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Federal leaders highlight new transit safety authority

Posted on July 16, 2012

U.S. Transportation Deputy Secretary John Porcari and Federal Transit Administrator Peter Rogoff joined Maryland Senator Barbara Mikulski and top safety and transit officials to celebrate a legislative victory that will ensure that transit passengers in the United States who board a light rail, commuter rail, heavy rail or transit bus will travel on a system governed by robust federal safety oversight for the first time.

The new safety regulatory authority in MAP-21(Moving Ahead for Progress in the 21st Century), the new two-year transportation authorization signed into law by President Obama on July 6, is the culmination of a concerted effort by the Federal Transit Administration (FTA) and the U.S. Department of Transportation (DOT) that began in December 2009, when Secretary LaHood formally transmitted to Congress a legislative proposal to establish and enforce minimum federal safety standards for rail transit systems. Many of the safety provisions included in MAP-21, which take effect on October 1, 2012, are reflected in the Administration’s proposal.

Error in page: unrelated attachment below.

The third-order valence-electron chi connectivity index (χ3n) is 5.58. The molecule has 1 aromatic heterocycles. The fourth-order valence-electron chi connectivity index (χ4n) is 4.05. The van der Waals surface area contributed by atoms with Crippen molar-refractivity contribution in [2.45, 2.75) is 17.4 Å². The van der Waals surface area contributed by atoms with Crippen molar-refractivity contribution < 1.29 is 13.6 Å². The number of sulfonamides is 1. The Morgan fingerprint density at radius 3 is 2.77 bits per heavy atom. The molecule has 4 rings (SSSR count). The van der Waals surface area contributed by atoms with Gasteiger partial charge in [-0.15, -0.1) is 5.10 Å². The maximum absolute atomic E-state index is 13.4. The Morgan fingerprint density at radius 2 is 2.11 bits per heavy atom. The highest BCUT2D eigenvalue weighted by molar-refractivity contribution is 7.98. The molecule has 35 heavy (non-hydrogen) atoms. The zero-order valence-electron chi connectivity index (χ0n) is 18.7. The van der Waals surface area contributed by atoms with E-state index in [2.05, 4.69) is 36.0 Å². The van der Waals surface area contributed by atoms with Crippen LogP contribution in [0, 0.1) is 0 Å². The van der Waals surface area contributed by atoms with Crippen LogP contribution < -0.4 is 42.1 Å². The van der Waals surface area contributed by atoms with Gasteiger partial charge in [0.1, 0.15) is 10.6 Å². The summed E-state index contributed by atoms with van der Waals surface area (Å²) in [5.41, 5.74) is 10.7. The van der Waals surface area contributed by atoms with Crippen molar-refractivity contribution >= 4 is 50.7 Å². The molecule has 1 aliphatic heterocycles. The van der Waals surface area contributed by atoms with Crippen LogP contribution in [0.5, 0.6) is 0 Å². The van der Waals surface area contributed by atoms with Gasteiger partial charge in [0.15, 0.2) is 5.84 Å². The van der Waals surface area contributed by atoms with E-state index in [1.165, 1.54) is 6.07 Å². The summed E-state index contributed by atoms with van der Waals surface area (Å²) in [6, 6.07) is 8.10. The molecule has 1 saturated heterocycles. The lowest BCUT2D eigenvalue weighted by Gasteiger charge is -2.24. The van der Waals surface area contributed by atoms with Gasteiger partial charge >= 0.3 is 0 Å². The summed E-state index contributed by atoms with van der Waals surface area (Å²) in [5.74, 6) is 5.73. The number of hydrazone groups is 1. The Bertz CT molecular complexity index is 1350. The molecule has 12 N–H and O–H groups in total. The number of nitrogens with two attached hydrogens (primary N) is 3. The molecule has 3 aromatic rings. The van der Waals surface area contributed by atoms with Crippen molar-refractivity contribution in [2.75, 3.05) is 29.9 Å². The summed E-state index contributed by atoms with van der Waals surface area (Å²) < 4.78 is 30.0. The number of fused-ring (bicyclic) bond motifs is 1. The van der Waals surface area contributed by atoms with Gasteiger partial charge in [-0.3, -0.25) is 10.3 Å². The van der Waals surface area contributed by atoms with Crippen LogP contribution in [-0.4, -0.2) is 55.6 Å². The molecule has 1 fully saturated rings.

“This is an important win for the safety of tens of millions of Americans who use transit each day and for the well-being of transit workers on the front lines as conductors and track inspectors,” said Rogoff. “I’m deeply gratified that for the first time, we are ushering in an era where in every state and transit agency safety will be a real priority.”

MAP-21 requires, among other things, that FTA define and establish a State Safety Oversight program to ensure that rail transit systems are meeting stringent safety requirements. The law also includes important new safety provisions for bus-only operators. FTA will implement the new law in consultation with the transit community and the U.S. DOT Transit Rail Advisory Committee for Safety, which has been working since September of 2010 to help guide this effort.

Under current law, FTA, which finances nearly half of the capital expenditures for transit systems nationwide, is not authorized to issue basic safety standards to protect rail transit passengers and rail workers. The result is a patchwork of state laws that do not provide seamless or consistent safety coverage. For instance, a passenger can board a MARC commuter train in Maryland that is subject to safety regulations imposed by the Federal Railroad Administration and then transfer directly to the Washington, D.C. Metrorail, which is not subject to direct federal safety regulation or oversight. The transit safety provisions in MAP-21 will help to remedy these long-standing shortcomings.

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